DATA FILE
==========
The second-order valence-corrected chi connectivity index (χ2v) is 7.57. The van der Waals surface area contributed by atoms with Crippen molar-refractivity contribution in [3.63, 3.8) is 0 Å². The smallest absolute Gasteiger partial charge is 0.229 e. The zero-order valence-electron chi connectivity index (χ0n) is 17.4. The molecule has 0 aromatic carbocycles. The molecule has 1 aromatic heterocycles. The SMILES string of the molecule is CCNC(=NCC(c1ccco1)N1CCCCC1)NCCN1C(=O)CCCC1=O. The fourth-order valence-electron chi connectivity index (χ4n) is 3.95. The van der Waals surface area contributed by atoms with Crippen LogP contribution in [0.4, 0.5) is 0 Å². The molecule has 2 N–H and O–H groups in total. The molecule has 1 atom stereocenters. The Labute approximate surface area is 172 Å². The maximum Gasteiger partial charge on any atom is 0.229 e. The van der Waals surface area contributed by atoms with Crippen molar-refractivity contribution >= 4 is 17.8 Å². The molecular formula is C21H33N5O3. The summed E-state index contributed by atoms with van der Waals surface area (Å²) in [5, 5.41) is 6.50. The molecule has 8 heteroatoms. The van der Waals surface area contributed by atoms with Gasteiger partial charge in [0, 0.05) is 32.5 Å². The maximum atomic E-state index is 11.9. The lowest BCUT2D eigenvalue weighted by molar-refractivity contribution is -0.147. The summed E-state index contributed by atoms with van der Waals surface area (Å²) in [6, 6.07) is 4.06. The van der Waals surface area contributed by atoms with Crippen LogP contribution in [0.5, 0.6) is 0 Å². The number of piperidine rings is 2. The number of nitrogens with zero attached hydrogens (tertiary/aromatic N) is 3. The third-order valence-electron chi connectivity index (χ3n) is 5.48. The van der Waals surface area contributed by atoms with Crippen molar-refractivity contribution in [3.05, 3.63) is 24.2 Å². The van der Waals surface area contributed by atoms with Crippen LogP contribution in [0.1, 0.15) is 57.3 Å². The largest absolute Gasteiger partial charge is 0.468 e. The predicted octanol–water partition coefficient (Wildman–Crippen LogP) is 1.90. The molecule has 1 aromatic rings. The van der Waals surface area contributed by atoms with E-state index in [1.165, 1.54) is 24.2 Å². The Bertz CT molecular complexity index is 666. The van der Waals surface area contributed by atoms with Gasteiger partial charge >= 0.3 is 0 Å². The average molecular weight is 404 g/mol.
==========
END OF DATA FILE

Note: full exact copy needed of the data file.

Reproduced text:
The second-order valence-corrected chi connectivity index (χ2v) is 7.57. The van der Waals surface area contributed by atoms with Crippen molar-refractivity contribution in [3.63, 3.8) is 0 Å². The smallest absolute Gasteiger partial charge is 0.229 e. The zero-order valence-electron chi connectivity index (χ0n) is 17.4. The molecule has 0 aromatic carbocycles. The molecule has 1 aromatic heterocycles. The SMILES string of the molecule is CCNC(=NCC(c1ccco1)N1CCCCC1)NCCN1C(=O)CCCC1=O. The fourth-order valence-electron chi connectivity index (χ4n) is 3.95. The van der Waals surface area contributed by atoms with Crippen LogP contribution in [0.4, 0.5) is 0 Å². The molecule has 2 N–H and O–H groups in total. The molecule has 1 atom stereocenters. The Labute approximate surface area is 172 Å². The maximum Gasteiger partial charge on any atom is 0.229 e. The van der Waals surface area contributed by atoms with Crippen molar-refractivity contribution >= 4 is 17.8 Å². The molecular formula is C21H33N5O3. The summed E-state index contributed by atoms with van der Waals surface area (Å²) in [5, 5.41) is 6.50. The molecule has 8 heteroatoms. The van der Waals surface area contributed by atoms with Gasteiger partial charge in [0, 0.05) is 32.5 Å². The maximum atomic E-state index is 11.9. The lowest BCUT2D eigenvalue weighted by molar-refractivity contribution is -0.147. The summed E-state index contributed by atoms with van der Waals surface area (Å²) in [6, 6.07) is 4.06. The van der Waals surface area contributed by atoms with Crippen LogP contribution in [0.5, 0.6) is 0 Å². The number of piperidine rings is 2. The number of nitrogens with zero attached hydrogens (tertiary/aromatic N) is 3. The third-order valence-electron chi connectivity index (χ3n) is 5.48. The van der Waals surface area contributed by atoms with Crippen molar-refractivity contribution in [3.05, 3.63) is 24.2 Å². The van der Waals surface area contributed by atoms with Crippen LogP contribution in [0.1, 0.15) is 57.3 Å². The largest absolute Gasteiger partial charge is 0.468 e. The predicted octanol–water partition coefficient (Wildman–Crippen LogP) is 1.90. The molecule has 1 aromatic rings. The van der Waals surface area contributed by atoms with E-state index in [1.165, 1.54) is 24.2 Å². The Bertz CT molecular complexity index is 666. The van der Waals surface area contributed by atoms with Gasteiger partial charge >= 0.3 is 0 Å². The average molecular weight is 404 g/mol.